Accessibility – Voice Recognition

Robin Christopherson introduced a problem at the @media 2006 conference that I had never imagined. Can a person using voice recognition software use your image-based links? What about links that use image-replacement? It’s a simple enough question, the answer may surprise you.

Imagine your boss just messed up her shoulder jumping her Harley over 3 school buses and a hot dog cart. Worried about the lack of productivity, she purchases the latest version of Dragon Naturally Speaking or other voice recognition software. After a hard day of work, she decides to start doing some shopping online for a new television.

compare prices
The site has a big button on the product page that says: Compare Prices. Let’s make that button work for her.

Alt text to the rescue

If the link includes a simple inline image, you just need to make the alt attribute match the words in the button.

compare prices

That was pretty easy. Title attributes are ignored by the voice recognition software. Your boss will now be able to compare prices on her new television and you won’t have to worry about her complaining the next day.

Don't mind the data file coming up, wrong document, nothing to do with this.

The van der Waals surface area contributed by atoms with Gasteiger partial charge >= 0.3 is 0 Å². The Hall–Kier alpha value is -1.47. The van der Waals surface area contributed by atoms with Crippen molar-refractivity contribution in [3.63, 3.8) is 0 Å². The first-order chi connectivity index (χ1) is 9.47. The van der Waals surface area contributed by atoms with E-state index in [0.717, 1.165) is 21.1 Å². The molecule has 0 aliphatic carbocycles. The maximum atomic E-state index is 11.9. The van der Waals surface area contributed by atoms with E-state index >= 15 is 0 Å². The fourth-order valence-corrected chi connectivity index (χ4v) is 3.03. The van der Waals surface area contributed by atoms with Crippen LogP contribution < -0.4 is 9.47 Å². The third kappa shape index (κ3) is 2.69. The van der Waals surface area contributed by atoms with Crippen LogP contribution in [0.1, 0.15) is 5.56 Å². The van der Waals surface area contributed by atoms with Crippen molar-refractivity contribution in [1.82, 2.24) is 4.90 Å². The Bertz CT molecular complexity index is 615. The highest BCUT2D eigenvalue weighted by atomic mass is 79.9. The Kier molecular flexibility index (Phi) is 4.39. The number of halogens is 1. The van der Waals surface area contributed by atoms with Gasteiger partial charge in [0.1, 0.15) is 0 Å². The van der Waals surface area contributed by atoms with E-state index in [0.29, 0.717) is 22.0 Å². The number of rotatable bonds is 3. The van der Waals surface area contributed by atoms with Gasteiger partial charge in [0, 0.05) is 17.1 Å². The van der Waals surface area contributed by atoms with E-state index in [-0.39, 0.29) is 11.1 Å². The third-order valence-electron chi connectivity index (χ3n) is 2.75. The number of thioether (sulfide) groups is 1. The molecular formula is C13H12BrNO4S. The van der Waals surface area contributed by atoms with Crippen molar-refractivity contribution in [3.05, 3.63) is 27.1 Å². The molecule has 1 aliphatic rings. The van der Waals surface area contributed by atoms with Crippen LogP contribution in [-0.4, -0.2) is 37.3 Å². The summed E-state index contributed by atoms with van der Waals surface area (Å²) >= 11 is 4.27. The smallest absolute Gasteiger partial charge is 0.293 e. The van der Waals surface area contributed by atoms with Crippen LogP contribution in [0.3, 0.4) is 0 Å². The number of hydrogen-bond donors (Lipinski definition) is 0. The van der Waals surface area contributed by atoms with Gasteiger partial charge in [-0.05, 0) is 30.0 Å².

Buttons that use image-replacement CSS

But what if you want a fancy button that has a hover state? It’s easy for a programmer to use CSS to replace the link text with a background image that changes on hover. If you want the link to work with voice-recognition software, you need to make sure the link text matches the button text.

I’ve had problems with this recently as the visual design changed the text on a button from "Buying Info" to "Compare Prices." Christopherson’s presentation made me realize how easy it is to break this functionality with image-replacement.

Flash – ugggh

Just hope your boss isn’t trying to shop from a site that uses Flash for their interface. She would need to use the "mousegrid" command to zero in on the link by defining the region of the screen it is located in.

Make your voice-recognition users happy

The example above is loosely based on a real-world example. My boss, Wes, injured his shoulder when he crashed his Harley on the freeway. We installed Dragon Speak on his computer to help his recovery. This is not a population you can ignore. You can insure your sites are accessible by simply matching the alt text or hidden link text to the words in the image. It’s pretty darn simple.

Published by Ted

Accessibility is more than making sure images have alternate text. I work with engineers, product managers, and designers to understand how accessibility impacts the users, set realistic deadlines, and create the solutions to provide a delightful experience to all users, regardless of their physical, sensory, or cognitive ability.

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